Review: Female Personality of the Year

Robyn Asbury 31 October 2014

The final of Channel 4’s new reality show, Female Personality of the Year, debuted with a spectacular clash of personalities, a fantastic host, and adverts that hilariously brought the subtext of female-directed products to the forefront. As an unusual bridge between a play and a sketch show, Female Personality was a refreshing depiction of issues related to representations of women in the media; it handled social commentary with subtlety and its utilisation of stereotypes felt inherently honest, not overstated.

I have to firstly commend the writers, Emma Wilkinson and Mollie Wintle, for creating a brilliant hour of comedy. Yes, Female Personality addresses some “women issues”, but don’t be discouraged from watching – it is first and foremost a comedy. You don’t need to be versed in the writings of Germaine Greer to join in the raucous laughter; in fact, the play scrutinises the eccentric and extreme women that are paraded in the media as “role models”. Through the Katie Hopkins-inspired Ruth Sharp, Olivia Le Andersen provides an excellent depiction of the stereotypical successful woman: necessarily masculine with no maternal feelings towards her children. This contrasts with the other extreme of a woman only successful because she bakes desserts. Catriona Stirling’s Kookie Lund is the popstar of Disney fame attempting to sever ties with that “past self” through reinventing her personality, and this performance is particularly notable for her comic timing (off at times, but usually great at grabbing those extra laughs). While all of the acting is fantastic, Helen Charman as TV presenter Katie Old is perhaps the most impressive performance, negotiating the charismatic front of the presenter but also exposing her underlying exasperation. The only main issue would be the end; the speech from ‘Man’ (Adrian Gray) is somewhat contradictory and seems to be attempting social commentary, but fails in leaving the audience with a final message.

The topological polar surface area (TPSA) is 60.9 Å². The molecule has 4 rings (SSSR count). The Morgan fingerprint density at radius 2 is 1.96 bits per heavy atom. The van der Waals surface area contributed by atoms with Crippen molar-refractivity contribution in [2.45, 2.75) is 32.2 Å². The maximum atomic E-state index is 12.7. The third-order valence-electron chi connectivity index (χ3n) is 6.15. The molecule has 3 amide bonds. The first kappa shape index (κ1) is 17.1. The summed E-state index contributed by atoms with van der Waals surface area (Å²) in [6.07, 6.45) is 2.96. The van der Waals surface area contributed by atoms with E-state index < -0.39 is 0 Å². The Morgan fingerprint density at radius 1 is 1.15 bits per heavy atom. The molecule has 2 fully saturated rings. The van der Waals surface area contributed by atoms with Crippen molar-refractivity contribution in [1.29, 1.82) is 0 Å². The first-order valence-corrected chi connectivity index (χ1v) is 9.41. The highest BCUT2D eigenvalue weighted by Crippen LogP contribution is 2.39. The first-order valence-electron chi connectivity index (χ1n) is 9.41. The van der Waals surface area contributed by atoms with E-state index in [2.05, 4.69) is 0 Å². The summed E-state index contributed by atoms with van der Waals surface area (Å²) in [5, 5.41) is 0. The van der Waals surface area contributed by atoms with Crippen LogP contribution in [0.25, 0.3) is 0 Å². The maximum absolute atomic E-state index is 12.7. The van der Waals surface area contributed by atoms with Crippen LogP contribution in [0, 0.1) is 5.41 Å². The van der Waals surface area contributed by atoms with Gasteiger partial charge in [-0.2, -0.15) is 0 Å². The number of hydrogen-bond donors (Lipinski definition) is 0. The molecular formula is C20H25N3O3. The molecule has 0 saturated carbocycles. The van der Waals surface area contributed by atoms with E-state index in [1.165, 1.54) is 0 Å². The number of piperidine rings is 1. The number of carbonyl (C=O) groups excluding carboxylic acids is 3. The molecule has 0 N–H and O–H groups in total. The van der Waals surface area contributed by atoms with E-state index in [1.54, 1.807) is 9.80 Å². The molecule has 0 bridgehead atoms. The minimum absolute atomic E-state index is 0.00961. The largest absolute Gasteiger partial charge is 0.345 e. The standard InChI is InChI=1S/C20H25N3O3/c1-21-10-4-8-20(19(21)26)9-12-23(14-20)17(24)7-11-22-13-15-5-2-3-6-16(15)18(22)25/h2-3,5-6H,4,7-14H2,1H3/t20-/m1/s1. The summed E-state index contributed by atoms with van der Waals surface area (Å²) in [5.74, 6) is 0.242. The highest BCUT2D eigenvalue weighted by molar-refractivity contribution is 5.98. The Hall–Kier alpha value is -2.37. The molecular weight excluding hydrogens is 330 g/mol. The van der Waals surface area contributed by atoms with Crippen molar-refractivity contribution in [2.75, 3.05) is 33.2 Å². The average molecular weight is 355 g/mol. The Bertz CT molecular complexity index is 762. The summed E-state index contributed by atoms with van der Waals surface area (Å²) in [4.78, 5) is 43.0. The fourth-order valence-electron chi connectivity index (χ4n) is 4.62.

I feel, however, that even in my appreciation of the performance, I am stepping away from its true success: the comedy. Female Personality does not give the impression of a Feminist diatribe, instead it makes fun of certain extreme people in the media. Most importantly, it manages to address the issue of gender without making it just about gender, a feat that many have tried and failed to accomplish. So if you want to wind-down for an hour, I highly recommend that you take a seat in this live studio audience at the ADC – it is not a performance that disappoints!


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'Female Personality of the Year' runs at the ADC Theatre at 11pm until Saturday 1st. Get your tickets online at